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Location Hollywood-Style

States are vying to woo film entertainment production away from international markets- as well as from Hollywood.

April/May 06
(page 3 of 3)
California is under the gun to compete with huge stakes. According to a Los Angeles Economic Development Corp. report - What Is the Cost of Run-Away Production? - motion picture production sustains employment for 245,000 people with earnings of $17.2 billion in California. A big-budget feature film generates $70 million in production spending, nearly $200 million in economic output, 1,300 movie industry jobs, and state taxes in excess of $10 million.

Despite backing by Governor Arnold Schwarzenegger, Hollywood labor unions, and key Democrats, Assembly Bill 777 - designed to attract production back to California with a 12 percent refundable credit against income or sales tax - met with stiff opposition. As a result, action was tabled until 2006.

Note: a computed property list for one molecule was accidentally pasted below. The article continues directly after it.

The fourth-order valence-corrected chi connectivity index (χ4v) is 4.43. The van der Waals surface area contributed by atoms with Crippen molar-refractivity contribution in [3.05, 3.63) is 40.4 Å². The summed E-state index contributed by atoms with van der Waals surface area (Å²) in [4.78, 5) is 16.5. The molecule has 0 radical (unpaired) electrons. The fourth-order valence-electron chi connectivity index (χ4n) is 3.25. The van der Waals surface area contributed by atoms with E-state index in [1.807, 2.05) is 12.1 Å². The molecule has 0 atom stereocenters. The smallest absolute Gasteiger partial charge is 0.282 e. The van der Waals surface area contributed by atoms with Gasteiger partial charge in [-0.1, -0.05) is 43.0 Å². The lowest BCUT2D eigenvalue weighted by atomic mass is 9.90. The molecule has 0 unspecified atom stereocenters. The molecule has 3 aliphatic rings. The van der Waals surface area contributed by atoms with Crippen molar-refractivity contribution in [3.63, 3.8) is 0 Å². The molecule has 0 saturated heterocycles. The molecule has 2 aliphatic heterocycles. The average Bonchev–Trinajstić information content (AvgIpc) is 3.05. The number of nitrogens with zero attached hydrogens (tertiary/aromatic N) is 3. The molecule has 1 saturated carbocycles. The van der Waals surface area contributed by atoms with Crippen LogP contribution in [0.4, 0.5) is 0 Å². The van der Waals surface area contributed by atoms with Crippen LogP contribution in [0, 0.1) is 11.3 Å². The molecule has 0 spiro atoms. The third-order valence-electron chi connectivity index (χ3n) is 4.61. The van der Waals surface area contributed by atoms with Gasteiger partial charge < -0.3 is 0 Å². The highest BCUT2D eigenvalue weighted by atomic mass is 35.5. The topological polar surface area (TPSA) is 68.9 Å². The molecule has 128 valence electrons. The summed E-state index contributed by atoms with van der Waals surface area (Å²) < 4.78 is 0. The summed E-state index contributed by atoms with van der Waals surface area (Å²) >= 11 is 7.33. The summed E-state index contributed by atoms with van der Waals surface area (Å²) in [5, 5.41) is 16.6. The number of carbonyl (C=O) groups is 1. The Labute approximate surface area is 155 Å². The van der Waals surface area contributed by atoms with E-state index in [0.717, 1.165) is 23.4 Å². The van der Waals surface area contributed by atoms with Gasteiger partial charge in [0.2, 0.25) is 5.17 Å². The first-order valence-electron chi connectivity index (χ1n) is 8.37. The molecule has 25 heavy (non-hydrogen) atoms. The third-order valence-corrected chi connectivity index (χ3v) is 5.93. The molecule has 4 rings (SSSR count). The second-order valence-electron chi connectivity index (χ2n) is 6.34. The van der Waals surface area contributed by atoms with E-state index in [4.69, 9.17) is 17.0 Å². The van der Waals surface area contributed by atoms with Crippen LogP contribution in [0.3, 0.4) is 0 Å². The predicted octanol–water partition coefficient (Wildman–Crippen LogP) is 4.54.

According to the Entertainment Industry Development Corp., the number of feature film on-location days in Los Angeles dropped from nearly 14,000 in 1996 to slightly more than 8,700 in 2004. On October 20, 2005, Los Angeles Mayor Antonio Villaraigosa announced, "We cannot stand idly by while other states enact incentives to lure jobs away from California."

Even less populous states are taking action. The Wyoming Film Office is helping craft a bill with up to 15 percent rebate for qualified film production expenditures in Wyoming.

"We are exploring several incentive programs that would work within our tax structure, constitution, and labor force expertise while offering production companies competitive savings," says Michelle Howard, manager of the Wyoming Business Council Film, Arts & Entertainment Office. "The recent loss of two films with Wyoming storylines to production in Canada prompted this initiative."

To be sure, the incentives game will continue to evolve as localities, states, and countries seek to persuade production companies to yell, "Lights, camera, action" at their locations.

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